McConnell Promises To Push Forward On 9/11 Fund Vote

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McConnell Promises To Push Forward On 9/11 Fund Vote
Senate Majority Leader Mitch McConnell met with first responders about the September 11th Victim Compensation Fund.
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Senate Majority Leader Mitch McConnell has agreed to push forward on a bill that would provide as much additional funding as necessary for the September 11th Victim Compensation Fund until 2090. 

The $7 billion fund is starting to run out, and benefit payments have been cut by up to 70%. The fund disperses money to people suffering from illnesses linked to toxic exposure during their work at September 11 terrorist attack sites. It also can be approved for families of people who died from illnesses linked to the exposure. It's is set to expire in 2020, and Congress has taken flak for being slow to renew it. 

9/11 first responder John Feal told reporters Tuesday: "I've been to 181 funerals. I'm about to go to 182. So yeah, it's frustrating when you see a dysfunctional body at work who promises to fix yesterday's problems today, maybe tomorrow, and they don't work at our speed."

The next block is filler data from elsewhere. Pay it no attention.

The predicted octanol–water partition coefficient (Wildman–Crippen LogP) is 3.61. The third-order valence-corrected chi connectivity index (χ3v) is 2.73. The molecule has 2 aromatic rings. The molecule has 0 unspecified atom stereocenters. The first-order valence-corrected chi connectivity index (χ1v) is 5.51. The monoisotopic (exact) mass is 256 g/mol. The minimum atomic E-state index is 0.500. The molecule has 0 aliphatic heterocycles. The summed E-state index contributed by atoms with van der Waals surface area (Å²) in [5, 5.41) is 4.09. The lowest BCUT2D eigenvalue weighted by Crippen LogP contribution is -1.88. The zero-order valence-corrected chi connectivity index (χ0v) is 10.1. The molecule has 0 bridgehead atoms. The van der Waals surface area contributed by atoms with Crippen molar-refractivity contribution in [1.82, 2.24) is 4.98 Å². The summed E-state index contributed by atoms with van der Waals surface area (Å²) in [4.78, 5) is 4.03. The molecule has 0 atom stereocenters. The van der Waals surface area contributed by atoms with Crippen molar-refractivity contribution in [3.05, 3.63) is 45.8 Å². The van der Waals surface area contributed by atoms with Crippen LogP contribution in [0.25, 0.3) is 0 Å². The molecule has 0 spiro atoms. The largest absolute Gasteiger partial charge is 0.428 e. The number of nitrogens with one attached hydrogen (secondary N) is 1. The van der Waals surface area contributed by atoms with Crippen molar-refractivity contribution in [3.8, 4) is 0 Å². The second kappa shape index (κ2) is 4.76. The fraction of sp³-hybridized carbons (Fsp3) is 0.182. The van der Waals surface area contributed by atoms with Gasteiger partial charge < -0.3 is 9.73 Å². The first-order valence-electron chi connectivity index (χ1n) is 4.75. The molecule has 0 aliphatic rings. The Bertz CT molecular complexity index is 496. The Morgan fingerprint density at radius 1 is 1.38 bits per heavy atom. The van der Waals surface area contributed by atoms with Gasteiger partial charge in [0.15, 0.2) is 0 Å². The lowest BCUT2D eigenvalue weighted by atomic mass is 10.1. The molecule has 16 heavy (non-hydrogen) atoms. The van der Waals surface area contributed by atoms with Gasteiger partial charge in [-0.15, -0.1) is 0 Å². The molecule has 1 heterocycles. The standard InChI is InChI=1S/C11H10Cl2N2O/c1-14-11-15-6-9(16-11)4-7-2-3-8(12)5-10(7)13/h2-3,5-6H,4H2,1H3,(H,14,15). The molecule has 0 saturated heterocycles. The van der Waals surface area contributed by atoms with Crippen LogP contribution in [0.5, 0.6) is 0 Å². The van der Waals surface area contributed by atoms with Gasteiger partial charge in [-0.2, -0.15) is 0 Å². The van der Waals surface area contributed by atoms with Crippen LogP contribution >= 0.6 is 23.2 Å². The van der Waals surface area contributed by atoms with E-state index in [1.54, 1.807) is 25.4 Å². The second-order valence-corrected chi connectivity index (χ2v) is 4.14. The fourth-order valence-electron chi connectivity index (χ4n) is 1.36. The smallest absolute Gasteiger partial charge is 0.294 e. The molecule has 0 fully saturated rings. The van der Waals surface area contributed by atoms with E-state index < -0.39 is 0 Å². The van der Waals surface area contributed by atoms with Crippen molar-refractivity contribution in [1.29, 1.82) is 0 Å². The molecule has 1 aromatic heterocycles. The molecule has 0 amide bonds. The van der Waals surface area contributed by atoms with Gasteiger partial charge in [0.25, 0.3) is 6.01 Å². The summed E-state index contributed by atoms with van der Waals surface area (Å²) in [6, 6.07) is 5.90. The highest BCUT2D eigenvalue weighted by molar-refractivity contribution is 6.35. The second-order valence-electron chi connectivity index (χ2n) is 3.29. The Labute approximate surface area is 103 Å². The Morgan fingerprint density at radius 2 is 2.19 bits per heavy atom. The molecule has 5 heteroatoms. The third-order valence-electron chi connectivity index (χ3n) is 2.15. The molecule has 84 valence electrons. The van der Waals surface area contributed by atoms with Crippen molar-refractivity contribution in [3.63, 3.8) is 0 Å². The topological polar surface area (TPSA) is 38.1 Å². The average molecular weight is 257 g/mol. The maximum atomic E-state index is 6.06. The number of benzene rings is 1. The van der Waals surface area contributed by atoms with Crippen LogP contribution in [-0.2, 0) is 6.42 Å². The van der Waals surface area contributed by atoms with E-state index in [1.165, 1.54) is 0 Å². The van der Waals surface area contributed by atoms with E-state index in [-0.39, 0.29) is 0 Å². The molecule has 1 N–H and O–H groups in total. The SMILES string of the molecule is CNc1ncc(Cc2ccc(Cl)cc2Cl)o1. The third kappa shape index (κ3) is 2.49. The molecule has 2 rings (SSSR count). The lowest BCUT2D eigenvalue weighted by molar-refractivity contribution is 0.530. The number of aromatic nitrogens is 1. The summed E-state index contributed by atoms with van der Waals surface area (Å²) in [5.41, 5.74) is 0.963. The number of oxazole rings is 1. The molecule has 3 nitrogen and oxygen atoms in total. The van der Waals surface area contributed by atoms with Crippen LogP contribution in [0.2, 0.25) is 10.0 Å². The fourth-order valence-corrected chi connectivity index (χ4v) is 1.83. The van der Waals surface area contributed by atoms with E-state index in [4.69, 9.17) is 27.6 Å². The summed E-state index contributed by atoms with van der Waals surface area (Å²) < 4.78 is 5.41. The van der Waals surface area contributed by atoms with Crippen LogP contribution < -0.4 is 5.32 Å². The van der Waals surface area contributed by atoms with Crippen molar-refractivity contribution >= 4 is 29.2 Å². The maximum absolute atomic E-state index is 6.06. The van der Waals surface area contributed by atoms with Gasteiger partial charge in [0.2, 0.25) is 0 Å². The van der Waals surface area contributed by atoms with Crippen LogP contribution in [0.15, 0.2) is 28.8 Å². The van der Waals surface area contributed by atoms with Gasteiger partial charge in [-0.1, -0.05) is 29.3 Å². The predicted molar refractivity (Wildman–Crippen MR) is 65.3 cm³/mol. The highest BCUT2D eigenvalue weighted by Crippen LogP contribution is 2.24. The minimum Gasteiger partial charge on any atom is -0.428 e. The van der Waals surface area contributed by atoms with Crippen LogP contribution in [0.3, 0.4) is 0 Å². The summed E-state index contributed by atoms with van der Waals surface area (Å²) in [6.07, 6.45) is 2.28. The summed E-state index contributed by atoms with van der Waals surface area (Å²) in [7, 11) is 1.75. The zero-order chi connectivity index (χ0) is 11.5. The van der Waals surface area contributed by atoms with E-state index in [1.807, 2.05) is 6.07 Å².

The House Judiciary Committee passed the bill unanimously two weeks ago, just a day after comedian Jon Stewart criticized lawmakers at a public hearing.

First responders met with McConnell about the bill on Tuesday.

Feal said: "Mitch McConnell made a commitment to the 9/11 community and my team leaders that he's going to help us get a piece of legislation that's going to be passed in the House in July for an August vote in the Senate. And that's way ahead of schedule."

Additional reporting from Newsy affiliate CNN.